Have you ever felt some eyes watching you? As I sat at my computer preparing to write this column I could feel a set of eyes staring me down. As I turned to look on my bed was Abby—staring at me like I was her next rawhide. Animals have a keen sense, and in many folklore sayings have revolved around the world of animals.
Abby, like most dogs know when you are leaving for work, or going on vacation, and if you say the word walk—they get all excited. When she hears a bag of chips rustling she comes a running or the smell of cheese she is jumping on you. Animals seem to just know—without having the education to tell them.
In weather animals also tend to have a keen sense that even the best meteorologist tend to lack intuition and have strange adaptations to weather and climate.
The camel is one of those animals who can adapt to the desert, unlike us humans they have translucent eyelids which mean they can close their eyes and still walk—for us we would bump into things. Camels also have two set of eyelashes that help keep the sun and sand out of their eyes. Ironically, they can close their nostrils to keep the sand out.
People have often joked about having themselves frozen and then thawed and brought back to life—unfortunately we are not cavemen so I am not sure this concept will work, however for some species of frogs that live in the subfreezing temperatures have actually been frozen, without a heartbeat—technically dead! These frogs have adapted so well to this climate that when the temperature climbs the frogs will thaw and leap back into the game of life.
How often do you see a flamingo or a pelican in your backyard? Probably not very often if at all, but it does happen. Sometimes the coastal birds catch a ride on the eye of a hurricane and ride the storm for a few hundred miles before being deposited far from their habitat. So if you see a pelican or flamingo in your backyard they obviously have been imported via a hurricane.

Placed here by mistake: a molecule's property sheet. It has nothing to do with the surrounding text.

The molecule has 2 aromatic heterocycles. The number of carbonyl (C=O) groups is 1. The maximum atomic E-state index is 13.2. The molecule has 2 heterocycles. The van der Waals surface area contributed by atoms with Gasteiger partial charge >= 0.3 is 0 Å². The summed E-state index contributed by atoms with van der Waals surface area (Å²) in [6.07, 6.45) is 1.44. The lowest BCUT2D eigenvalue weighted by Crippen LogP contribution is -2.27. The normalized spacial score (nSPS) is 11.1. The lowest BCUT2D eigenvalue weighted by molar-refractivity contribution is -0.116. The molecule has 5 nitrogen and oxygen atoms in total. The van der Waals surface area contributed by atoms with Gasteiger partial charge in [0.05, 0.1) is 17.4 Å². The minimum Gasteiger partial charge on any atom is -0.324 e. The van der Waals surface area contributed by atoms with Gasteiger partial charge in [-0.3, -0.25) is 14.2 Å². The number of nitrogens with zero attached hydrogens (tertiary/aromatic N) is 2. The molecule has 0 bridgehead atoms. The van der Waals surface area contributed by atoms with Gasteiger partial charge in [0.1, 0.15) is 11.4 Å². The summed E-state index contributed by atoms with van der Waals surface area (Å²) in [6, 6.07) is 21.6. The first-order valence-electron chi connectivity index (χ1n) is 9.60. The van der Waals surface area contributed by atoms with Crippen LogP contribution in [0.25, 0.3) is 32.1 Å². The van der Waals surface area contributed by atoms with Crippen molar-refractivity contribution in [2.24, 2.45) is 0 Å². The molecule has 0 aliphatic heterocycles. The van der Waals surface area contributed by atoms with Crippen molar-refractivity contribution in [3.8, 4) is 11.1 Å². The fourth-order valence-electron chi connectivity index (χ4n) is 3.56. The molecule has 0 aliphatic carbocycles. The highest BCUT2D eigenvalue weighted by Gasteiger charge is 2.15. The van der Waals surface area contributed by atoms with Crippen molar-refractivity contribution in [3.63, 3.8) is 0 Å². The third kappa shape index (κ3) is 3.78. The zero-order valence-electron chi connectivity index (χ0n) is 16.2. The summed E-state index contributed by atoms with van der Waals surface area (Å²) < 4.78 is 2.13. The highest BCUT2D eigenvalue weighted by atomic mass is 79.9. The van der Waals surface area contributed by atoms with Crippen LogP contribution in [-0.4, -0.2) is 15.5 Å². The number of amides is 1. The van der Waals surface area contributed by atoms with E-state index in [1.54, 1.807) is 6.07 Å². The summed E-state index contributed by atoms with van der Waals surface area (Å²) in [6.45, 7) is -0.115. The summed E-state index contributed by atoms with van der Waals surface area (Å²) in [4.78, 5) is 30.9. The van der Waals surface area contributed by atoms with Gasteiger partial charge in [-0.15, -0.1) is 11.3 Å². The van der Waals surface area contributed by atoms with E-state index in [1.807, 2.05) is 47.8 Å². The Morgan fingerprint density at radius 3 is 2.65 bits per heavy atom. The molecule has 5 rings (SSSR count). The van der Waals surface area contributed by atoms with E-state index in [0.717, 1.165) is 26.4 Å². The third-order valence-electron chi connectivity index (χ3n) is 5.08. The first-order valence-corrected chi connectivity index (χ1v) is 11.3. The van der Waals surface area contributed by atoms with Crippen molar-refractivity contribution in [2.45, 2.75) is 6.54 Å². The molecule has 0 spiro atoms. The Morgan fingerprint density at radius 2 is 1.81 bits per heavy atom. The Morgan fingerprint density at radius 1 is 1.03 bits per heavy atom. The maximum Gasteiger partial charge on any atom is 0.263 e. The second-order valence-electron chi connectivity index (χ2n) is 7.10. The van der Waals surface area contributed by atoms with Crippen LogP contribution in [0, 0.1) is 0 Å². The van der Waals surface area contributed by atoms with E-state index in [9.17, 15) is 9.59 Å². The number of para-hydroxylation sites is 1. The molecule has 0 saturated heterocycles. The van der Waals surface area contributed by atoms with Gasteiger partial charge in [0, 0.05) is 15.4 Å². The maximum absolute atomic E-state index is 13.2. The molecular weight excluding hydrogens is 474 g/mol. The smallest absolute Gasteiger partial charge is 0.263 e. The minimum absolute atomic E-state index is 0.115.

As a child I was always amazed by the ant hills and mounds they made and felt bad for them when they were washed away in the rain or stepped on by the human foot. Prior to rain these ants close up the hole leading inside the ant colony. The ants work together to secure them from the rain that falls on them and protect their home.
If you ask my mom what is one thing she is terrified of—her response would be a spider! In the movie, Charlotte’s Web, Charlotte carries her nest egg until she dies—soon the egg hatches and the spiders fly away. Some spiders use the wind to carry them away—they use a ballooning technique of filaments to carry them. So, in some sense spiders can fly!
Ever been kept up by the chirping of a cricket? Did you know that a cricket’s chirp can tell you the temperature? It can. As the temperature rises, so does the crickets’ metabolism, which increases the how often it chirps. In order to determine the temperature you need to count the number of chirps a cricket makes in fifteen seconds, and then add 40 to the number. This will give you the temperature!
The ability to use our sixth sense is often something we ignore or just put it in the back of our minds—but when the 2004 tsunami occurred and killed hundreds of thousands of people, there were no reports of animal causalities! They used a sense that we may lack.
Animals are unique in the way they react to weather. Pigs will build nest prior to a storm, birds will not fly in stormy weather, and in fair weather they fly higher. A cow that has it tail to the east is a folklore belief that rain is on the way. Monkeys tend to know when to pick fruit from trees on warm sunny days, rather than cloudy ones. Animals tend to adjust to weather patterns more so than we do.
Next time your pet is acting a little oddly, prepare yourself, because maybe they have a intuition that we do not have and something is going to happen!